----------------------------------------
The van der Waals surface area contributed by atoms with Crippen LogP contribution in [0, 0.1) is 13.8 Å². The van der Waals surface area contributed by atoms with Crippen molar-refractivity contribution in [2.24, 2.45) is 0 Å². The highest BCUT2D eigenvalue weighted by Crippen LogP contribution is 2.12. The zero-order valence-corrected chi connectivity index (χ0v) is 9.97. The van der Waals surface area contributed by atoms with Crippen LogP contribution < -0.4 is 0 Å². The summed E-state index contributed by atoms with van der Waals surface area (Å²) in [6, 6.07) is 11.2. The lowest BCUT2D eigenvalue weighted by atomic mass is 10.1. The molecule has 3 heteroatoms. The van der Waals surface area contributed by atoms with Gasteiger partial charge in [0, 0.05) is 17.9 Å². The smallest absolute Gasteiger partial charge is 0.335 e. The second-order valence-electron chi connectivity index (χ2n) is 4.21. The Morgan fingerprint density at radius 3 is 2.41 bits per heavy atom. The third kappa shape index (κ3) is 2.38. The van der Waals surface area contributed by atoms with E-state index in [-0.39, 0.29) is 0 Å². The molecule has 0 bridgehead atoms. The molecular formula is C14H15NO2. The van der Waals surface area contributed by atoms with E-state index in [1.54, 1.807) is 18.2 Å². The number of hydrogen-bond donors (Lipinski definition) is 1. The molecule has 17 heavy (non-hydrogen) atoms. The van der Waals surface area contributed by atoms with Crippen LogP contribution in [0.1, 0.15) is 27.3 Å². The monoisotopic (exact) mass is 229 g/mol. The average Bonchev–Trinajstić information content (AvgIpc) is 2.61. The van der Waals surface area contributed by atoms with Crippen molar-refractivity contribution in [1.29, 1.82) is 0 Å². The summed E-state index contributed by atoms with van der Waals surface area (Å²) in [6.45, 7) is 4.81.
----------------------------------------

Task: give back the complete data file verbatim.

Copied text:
The van der Waals surface area contributed by atoms with Crippen LogP contribution in [0, 0.1) is 13.8 Å². The van der Waals surface area contributed by atoms with Crippen molar-refractivity contribution in [2.24, 2.45) is 0 Å². The highest BCUT2D eigenvalue weighted by Crippen LogP contribution is 2.12. The zero-order valence-corrected chi connectivity index (χ0v) is 9.97. The van der Waals surface area contributed by atoms with Crippen LogP contribution < -0.4 is 0 Å². The summed E-state index contributed by atoms with van der Waals surface area (Å²) in [6, 6.07) is 11.2. The lowest BCUT2D eigenvalue weighted by atomic mass is 10.1. The molecule has 3 heteroatoms. The van der Waals surface area contributed by atoms with Gasteiger partial charge in [0, 0.05) is 17.9 Å². The smallest absolute Gasteiger partial charge is 0.335 e. The second-order valence-electron chi connectivity index (χ2n) is 4.21. The Morgan fingerprint density at radius 3 is 2.41 bits per heavy atom. The third kappa shape index (κ3) is 2.38. The van der Waals surface area contributed by atoms with E-state index in [-0.39, 0.29) is 0 Å². The molecule has 0 bridgehead atoms. The molecular formula is C14H15NO2. The van der Waals surface area contributed by atoms with E-state index in [1.54, 1.807) is 18.2 Å². The number of hydrogen-bond donors (Lipinski definition) is 1. The molecule has 17 heavy (non-hydrogen) atoms. The van der Waals surface area contributed by atoms with Crippen LogP contribution in [0.1, 0.15) is 27.3 Å². The monoisotopic (exact) mass is 229 g/mol. The average Bonchev–Trinajstić information content (AvgIpc) is 2.61. The van der Waals surface area contributed by atoms with Crippen molar-refractivity contribution in [1.29, 1.82) is 0 Å². The summed E-state index contributed by atoms with van der Waals surface area (Å²) in [6.45, 7) is 4.81.